'Less ordinary' opening this week
'Less ordinary' opening this week @ Michael Hirschfeld Gallery
Five Wellington artists
The Michael Hirschfeld Gallery
9 November - 9 December 2001
If you thought soap and toilet tissue belong in the bathroom, think again. Wellington artists have transformed these and other everyday items into objects that are now dramatically 'less ordinary', in a new exhibition opening this week.
The five Wellington artists have a range of interests and practices, but they all share an interest in the complex relationship between art and everyday life, and the imaginative possibilities that can arise at the blurred boundaries between these two 'worlds'.
Jack Barber has created tiny carved baths and boats from household soap, evoking the comfort and security of daily routines, and also the 'dreamings' of journeys and far away places that can be indulged in during a long soak. Gabby O'Connor has made a fuchsia window blind from dyed and lacquered toilet paper. Set up against a large window in the Gallery, this rich 'colour field' marks the passage of time outside, through the changing light from sunrise to sunset.
Marcus Moore's kinetic sculpture and 'recording device', Extrasensory Equipment Type 30T5, could be a gadget straight out of a science fiction movie. But the sounds that it records are quite useless, as if its only purpose is to add to the mass of indecipherable information that already surrounds us.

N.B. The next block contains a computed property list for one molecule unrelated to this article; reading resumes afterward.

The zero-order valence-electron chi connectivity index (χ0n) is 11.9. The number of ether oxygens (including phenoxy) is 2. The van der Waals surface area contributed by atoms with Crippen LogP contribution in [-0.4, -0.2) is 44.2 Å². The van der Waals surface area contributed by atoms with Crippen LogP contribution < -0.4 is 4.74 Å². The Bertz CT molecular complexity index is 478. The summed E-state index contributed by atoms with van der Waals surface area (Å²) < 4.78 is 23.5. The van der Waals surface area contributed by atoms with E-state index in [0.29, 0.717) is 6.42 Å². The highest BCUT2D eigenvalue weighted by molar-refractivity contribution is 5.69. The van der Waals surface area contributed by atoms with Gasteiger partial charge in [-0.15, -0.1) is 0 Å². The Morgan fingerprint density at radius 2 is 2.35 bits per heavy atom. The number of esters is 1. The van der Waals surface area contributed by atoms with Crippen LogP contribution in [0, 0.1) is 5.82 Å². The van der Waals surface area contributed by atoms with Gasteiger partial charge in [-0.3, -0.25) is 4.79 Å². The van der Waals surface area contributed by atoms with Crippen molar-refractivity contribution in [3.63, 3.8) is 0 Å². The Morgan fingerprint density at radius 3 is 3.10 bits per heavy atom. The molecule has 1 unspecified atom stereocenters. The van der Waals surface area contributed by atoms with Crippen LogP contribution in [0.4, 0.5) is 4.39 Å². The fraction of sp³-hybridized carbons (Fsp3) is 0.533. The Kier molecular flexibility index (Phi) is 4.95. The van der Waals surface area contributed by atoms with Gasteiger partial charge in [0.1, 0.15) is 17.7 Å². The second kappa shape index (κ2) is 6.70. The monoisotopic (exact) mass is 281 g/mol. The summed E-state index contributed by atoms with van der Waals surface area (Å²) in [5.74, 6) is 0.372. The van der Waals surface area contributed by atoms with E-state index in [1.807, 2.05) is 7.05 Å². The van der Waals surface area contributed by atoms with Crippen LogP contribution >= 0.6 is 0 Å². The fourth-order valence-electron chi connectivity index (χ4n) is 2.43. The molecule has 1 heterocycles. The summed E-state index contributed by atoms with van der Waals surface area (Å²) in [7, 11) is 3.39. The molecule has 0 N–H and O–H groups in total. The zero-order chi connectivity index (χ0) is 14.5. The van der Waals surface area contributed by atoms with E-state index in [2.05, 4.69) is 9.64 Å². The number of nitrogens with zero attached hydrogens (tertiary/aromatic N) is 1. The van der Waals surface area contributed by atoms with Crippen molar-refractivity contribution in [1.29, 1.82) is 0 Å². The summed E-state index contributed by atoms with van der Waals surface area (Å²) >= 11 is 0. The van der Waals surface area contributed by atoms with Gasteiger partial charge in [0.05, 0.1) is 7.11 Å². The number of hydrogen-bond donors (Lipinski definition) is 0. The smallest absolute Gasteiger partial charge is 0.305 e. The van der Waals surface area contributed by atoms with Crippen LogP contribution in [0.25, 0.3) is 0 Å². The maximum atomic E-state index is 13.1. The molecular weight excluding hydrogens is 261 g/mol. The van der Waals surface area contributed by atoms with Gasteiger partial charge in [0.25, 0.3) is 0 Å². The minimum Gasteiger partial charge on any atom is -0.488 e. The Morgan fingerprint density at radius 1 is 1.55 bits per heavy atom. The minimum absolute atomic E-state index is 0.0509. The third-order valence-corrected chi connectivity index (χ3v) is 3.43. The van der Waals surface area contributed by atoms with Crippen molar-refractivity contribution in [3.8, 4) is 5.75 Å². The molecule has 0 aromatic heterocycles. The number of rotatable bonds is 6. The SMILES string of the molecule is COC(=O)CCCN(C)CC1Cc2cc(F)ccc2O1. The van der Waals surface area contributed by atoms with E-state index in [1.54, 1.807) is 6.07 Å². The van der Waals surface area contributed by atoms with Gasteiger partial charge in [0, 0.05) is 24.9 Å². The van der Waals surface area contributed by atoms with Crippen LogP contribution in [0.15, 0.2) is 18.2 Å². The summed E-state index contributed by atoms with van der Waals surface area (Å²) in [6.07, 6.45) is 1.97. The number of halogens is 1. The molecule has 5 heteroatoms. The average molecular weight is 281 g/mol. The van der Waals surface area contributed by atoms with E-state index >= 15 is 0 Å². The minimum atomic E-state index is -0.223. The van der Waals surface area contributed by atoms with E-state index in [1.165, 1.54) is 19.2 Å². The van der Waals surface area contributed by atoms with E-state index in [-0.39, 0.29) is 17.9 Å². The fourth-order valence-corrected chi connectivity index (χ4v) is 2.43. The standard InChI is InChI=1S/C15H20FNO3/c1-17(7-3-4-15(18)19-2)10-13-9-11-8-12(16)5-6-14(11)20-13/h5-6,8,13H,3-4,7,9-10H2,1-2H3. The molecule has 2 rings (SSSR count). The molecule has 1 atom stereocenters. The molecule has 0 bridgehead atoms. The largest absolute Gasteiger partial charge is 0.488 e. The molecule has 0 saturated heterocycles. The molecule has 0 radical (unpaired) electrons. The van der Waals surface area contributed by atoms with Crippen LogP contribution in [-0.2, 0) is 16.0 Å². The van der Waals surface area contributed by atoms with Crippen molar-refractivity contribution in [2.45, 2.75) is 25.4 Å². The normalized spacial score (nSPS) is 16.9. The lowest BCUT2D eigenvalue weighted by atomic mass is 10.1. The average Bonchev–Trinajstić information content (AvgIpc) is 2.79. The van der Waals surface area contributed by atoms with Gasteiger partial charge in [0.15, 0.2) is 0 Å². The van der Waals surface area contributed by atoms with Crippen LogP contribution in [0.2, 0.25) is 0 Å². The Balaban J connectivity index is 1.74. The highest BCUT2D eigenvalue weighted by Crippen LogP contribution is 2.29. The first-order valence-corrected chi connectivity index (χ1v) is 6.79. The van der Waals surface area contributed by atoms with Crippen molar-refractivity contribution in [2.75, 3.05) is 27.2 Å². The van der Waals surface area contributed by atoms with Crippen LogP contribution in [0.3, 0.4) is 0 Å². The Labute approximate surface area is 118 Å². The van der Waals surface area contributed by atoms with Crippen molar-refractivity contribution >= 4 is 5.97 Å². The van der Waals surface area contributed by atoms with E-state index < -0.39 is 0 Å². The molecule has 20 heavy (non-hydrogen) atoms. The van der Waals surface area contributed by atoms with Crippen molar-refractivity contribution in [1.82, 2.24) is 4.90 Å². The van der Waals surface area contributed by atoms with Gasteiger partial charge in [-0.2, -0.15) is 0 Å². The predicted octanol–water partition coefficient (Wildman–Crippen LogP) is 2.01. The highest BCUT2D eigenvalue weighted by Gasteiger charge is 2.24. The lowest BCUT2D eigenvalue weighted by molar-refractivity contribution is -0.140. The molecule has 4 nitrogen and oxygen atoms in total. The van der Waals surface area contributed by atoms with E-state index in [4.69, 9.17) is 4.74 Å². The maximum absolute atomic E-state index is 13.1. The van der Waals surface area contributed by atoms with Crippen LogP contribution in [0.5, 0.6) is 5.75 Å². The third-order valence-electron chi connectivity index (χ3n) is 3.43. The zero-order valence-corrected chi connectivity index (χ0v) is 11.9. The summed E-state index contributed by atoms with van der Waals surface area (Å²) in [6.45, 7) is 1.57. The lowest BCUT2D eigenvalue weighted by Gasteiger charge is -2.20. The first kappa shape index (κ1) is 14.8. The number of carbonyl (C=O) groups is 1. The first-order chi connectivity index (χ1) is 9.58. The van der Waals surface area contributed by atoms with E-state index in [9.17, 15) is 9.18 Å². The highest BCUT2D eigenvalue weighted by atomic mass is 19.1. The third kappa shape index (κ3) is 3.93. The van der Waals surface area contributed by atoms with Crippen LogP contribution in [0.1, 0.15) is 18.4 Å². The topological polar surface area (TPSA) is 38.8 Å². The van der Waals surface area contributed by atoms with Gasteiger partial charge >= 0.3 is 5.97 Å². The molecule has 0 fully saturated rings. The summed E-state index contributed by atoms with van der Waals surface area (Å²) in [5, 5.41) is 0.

Ella Reed's work, a two thousand piece jigsaw puzzle called 'Alabama Splendor', re-contextualises an object from her everyday life (it is displayed here on the table on which she completed it). And across seven television screens, the deflating balloon in Grant Corbishley's fragmented video installation makes visible the breath's journey through space, and specifically the space in-between. There is tension between the momentary and the continuous underlying this work, as in others in Less Ordinary.
Less Ordinary is presented within the 360 programme - a full perspective on Wellington Art - which is generously sponsored by Designworks. Generously supported by Montana Wines Ltd and Ruth Pretty Catering. City Gallery Wellington is managed by the Wellington Museums Trust with major funding support from the Wellington City Council. ENDS